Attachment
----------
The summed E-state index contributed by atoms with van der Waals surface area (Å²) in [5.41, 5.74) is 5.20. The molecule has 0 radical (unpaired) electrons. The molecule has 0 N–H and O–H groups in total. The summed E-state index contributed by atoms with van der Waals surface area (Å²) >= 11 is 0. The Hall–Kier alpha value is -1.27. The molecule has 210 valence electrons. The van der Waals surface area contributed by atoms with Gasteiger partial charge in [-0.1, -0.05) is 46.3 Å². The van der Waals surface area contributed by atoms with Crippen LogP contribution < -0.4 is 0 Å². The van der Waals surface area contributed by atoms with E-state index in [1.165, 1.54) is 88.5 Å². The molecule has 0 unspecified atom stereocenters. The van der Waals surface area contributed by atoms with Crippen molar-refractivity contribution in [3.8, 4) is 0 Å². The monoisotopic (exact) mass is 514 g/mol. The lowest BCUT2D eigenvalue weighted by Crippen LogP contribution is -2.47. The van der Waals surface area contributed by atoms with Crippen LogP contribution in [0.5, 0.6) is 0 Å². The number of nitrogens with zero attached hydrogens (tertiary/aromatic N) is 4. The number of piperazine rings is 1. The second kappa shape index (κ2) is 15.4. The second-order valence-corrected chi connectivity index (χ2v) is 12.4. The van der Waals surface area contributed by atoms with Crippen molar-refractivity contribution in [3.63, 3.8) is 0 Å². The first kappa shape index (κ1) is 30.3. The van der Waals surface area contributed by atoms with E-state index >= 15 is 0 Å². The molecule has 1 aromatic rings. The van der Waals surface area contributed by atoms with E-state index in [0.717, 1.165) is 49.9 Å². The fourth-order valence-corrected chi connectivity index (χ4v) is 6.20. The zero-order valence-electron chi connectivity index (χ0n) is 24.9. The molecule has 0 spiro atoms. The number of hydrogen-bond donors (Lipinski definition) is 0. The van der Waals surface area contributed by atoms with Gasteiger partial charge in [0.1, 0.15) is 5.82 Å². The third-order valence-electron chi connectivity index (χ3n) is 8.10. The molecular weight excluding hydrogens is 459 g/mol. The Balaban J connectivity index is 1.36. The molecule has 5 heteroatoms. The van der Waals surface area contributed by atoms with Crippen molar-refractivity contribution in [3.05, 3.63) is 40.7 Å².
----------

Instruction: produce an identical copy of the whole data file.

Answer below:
The summed E-state index contributed by atoms with van der Waals surface area (Å²) in [5.41, 5.74) is 5.20. The molecule has 0 radical (unpaired) electrons. The molecule has 0 N–H and O–H groups in total. The summed E-state index contributed by atoms with van der Waals surface area (Å²) >= 11 is 0. The Hall–Kier alpha value is -1.27. The molecule has 210 valence electrons. The van der Waals surface area contributed by atoms with Gasteiger partial charge in [-0.1, -0.05) is 46.3 Å². The van der Waals surface area contributed by atoms with Crippen LogP contribution < -0.4 is 0 Å². The van der Waals surface area contributed by atoms with E-state index in [1.165, 1.54) is 88.5 Å². The molecule has 0 unspecified atom stereocenters. The van der Waals surface area contributed by atoms with Crippen molar-refractivity contribution in [3.8, 4) is 0 Å². The monoisotopic (exact) mass is 514 g/mol. The lowest BCUT2D eigenvalue weighted by Crippen LogP contribution is -2.47. The van der Waals surface area contributed by atoms with Crippen LogP contribution in [0.5, 0.6) is 0 Å². The number of nitrogens with zero attached hydrogens (tertiary/aromatic N) is 4. The number of piperazine rings is 1. The second kappa shape index (κ2) is 15.4. The second-order valence-corrected chi connectivity index (χ2v) is 12.4. The van der Waals surface area contributed by atoms with Crippen molar-refractivity contribution in [3.63, 3.8) is 0 Å². The first kappa shape index (κ1) is 30.3. The van der Waals surface area contributed by atoms with E-state index >= 15 is 0 Å². The molecule has 1 aromatic rings. The van der Waals surface area contributed by atoms with E-state index in [0.717, 1.165) is 49.9 Å². The fourth-order valence-corrected chi connectivity index (χ4v) is 6.20. The zero-order valence-electron chi connectivity index (χ0n) is 24.9. The molecule has 0 spiro atoms. The number of hydrogen-bond donors (Lipinski definition) is 0. The van der Waals surface area contributed by atoms with Gasteiger partial charge in [0.1, 0.15) is 5.82 Å². The third-order valence-electron chi connectivity index (χ3n) is 8.10. The molecular weight excluding hydrogens is 459 g/mol. The Balaban J connectivity index is 1.36. The molecule has 5 heteroatoms. The van der Waals surface area contributed by atoms with Crippen molar-refractivity contribution in [3.05, 3.63) is 40.7 Å².